Old 12-01-2008, 06:58 AM
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Default Re: Exterior Christmas light help

Interesting. I did my lights yesterday. I only got pissed off once when i plugged one too many strands together and blew the fuse in the first strand. Is it possibhle you have too many plugged into one another? I have never wrapped my connections with anything, and have never had a problem. Never occurred to me. Now I know why th elady in Lowes asked me if I knew where the electric tape was. She said her husband needed it for lights. I thought he was trying to tape them to the gutter or something and was thinking "that would never work."
Old 12-01-2008, 07:15 AM
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Default Re: Exterior Christmas light help

I keep 3 sets of lights to each plug in according to the recommendations on the boxes. I have blow some fuses but the lights work fine until I get some heavy rain.

I am going to let them dry out and double check everything and go from there

Thanks, I talked with a buddy of mine that works for an electrical company and he said he wraps all of his connections with electrical tape just to make sure. He seems to think I may have a main cord or something with a bad spot on it that is causing my problem though
Old 12-01-2008, 08:14 AM
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Default Re: Exterior Christmas light help

A fuse will blow with there is too much current flow through it. They have some resistance, so as the power flowing through a fuse increases, it will get to the point where it melts and "blows". A breaker works in a similar fashion, where heat will trip it, but you can re-set it. A GFI tips when there is leakage out of the circuit to ground.

So, if you plug too many strings together, you can blow a fuse, but the GFI would not care.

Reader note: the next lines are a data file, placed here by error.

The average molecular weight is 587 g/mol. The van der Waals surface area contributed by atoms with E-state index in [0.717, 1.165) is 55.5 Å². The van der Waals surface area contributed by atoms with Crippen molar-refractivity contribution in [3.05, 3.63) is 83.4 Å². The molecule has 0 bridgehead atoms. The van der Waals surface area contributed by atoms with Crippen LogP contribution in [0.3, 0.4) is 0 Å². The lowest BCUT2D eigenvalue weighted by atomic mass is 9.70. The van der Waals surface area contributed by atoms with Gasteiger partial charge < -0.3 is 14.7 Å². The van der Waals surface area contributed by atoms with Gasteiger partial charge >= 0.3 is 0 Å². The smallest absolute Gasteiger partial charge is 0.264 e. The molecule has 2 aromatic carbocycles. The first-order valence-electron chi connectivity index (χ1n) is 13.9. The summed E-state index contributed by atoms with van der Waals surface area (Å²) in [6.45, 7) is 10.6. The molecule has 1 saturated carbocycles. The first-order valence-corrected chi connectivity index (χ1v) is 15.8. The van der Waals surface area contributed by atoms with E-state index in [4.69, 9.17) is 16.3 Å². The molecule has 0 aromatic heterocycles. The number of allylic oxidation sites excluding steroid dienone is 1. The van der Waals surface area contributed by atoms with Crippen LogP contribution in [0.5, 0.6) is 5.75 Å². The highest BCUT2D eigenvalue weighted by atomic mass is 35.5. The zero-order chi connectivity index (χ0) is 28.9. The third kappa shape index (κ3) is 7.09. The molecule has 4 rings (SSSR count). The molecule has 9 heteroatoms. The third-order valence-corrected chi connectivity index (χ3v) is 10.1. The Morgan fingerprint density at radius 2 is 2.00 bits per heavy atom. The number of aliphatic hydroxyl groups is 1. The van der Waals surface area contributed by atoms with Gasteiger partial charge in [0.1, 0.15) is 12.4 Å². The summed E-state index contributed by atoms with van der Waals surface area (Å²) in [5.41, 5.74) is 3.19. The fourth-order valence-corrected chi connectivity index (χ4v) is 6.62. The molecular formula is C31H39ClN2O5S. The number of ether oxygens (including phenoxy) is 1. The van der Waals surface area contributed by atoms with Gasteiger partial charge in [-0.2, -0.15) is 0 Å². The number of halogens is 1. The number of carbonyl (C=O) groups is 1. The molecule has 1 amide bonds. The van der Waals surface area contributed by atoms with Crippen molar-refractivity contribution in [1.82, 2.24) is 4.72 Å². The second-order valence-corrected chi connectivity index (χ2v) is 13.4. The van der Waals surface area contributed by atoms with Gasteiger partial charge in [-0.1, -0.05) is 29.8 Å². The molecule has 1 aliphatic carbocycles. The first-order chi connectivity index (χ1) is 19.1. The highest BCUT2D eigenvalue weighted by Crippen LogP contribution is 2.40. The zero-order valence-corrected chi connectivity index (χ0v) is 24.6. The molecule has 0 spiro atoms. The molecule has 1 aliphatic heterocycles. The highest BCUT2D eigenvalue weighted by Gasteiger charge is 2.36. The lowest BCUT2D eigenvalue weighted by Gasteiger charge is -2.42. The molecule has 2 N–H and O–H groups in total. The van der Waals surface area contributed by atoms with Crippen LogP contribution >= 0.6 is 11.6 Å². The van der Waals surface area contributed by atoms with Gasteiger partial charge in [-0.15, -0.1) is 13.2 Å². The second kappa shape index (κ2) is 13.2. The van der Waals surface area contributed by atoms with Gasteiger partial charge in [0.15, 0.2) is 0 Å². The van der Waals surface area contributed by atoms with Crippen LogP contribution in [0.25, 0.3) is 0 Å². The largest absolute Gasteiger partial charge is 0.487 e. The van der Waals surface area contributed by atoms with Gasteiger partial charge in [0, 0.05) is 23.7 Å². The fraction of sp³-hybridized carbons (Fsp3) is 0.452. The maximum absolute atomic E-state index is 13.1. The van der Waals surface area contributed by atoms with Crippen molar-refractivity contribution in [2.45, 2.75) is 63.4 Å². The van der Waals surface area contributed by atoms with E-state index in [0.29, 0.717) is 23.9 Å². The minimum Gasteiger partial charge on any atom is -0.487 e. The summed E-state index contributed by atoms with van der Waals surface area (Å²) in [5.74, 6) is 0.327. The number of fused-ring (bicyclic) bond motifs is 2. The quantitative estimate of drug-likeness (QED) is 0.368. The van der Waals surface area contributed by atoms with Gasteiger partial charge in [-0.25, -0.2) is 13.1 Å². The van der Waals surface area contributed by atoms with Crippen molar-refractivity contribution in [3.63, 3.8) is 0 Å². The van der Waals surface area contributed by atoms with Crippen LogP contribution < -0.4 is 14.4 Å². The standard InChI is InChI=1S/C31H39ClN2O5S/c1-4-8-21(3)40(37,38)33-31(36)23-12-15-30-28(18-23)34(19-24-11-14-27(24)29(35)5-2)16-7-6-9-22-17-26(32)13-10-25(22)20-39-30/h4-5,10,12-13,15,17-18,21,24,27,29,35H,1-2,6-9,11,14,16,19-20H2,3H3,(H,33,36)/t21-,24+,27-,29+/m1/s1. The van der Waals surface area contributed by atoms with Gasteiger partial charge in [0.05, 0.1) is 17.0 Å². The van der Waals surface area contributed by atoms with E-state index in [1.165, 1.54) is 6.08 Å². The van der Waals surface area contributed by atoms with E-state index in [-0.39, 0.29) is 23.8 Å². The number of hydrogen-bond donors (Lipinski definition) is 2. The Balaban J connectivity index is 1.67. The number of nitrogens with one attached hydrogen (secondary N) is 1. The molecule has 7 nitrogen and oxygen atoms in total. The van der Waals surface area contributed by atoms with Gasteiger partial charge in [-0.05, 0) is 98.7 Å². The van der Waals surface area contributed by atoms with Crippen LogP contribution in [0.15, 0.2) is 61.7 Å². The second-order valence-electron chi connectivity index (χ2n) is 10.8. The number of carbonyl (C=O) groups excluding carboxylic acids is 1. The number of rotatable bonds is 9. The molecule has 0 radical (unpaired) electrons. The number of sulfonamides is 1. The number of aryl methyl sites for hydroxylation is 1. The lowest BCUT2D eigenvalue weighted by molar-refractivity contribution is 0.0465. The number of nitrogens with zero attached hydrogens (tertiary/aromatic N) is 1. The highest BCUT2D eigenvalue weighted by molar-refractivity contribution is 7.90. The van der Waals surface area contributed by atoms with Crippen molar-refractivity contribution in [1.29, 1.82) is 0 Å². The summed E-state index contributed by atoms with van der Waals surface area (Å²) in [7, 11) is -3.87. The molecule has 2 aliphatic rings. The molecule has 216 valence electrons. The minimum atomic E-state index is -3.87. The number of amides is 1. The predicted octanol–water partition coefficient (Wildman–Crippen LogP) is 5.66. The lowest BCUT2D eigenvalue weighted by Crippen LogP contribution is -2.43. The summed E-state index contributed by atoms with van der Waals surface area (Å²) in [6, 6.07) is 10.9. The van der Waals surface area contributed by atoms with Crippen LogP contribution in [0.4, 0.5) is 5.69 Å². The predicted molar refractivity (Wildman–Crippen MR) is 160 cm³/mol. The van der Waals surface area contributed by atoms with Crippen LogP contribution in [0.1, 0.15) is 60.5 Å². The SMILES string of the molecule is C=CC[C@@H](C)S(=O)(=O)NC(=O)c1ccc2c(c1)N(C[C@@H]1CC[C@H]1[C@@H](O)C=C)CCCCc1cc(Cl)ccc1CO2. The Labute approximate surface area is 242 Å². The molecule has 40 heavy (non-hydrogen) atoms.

Old 12-01-2008, 09:11 AM
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Default RE: Exterior Christmas light help


I have some lights that are on trees that have the cord plugs out in the open and some connections that I bury under the mulch in the gardens to hide the extension cords. All exposed to rain and snow and ice.

My solution is to take some 6" wide shrink wrap and wrap it around a few times then I run some duct tape around the ends to seal it more. To date, no problems with water getting into the plugs.
Old 12-01-2008, 09:18 AM
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Default Re: Exterior Christmas light help

My dad used to have problems with this same thing, and was able to solve it by sticking engineering stakes in the ground at all of the cord to cord connections, and zip tying the plugs up off the ground. When you do this, put the plugs vertical, with the female plug up top.
Old 12-01-2008, 06:00 PM
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Default Re: Exterior Christmas light help

autobaun70 - 12/1/2008 12:18 PM

My dad used to have problems with this same thing, and was able to solve it by sticking engineering stakes in the ground at all of the cord to cord connections, and zip tying the plugs up off the ground. When you do this, put the plugs vertical, with the female plug up top.


Thanks, by the way I love the way you have THE SCORE posted
Old 12-02-2008, 03:37 AM
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Default Re: Exterior Christmas light help

I did mine yesterday - bought all new ones as the old ones were crapping out one by one after 20 years. The new LEDs are the same price or cheaper at CVS and you can string 87 strands together. They use almost no power. Very bright. (we are the wierdos in town and have the "retro" large colored ones) I highly recommend them. Maybe with the 10 times lower current draw shorts and such will be less a problem?

I was so impressed I am doing the garage, shed and chimney today - why not - go for that - Chevy Chase / tacky / 50's look all the way!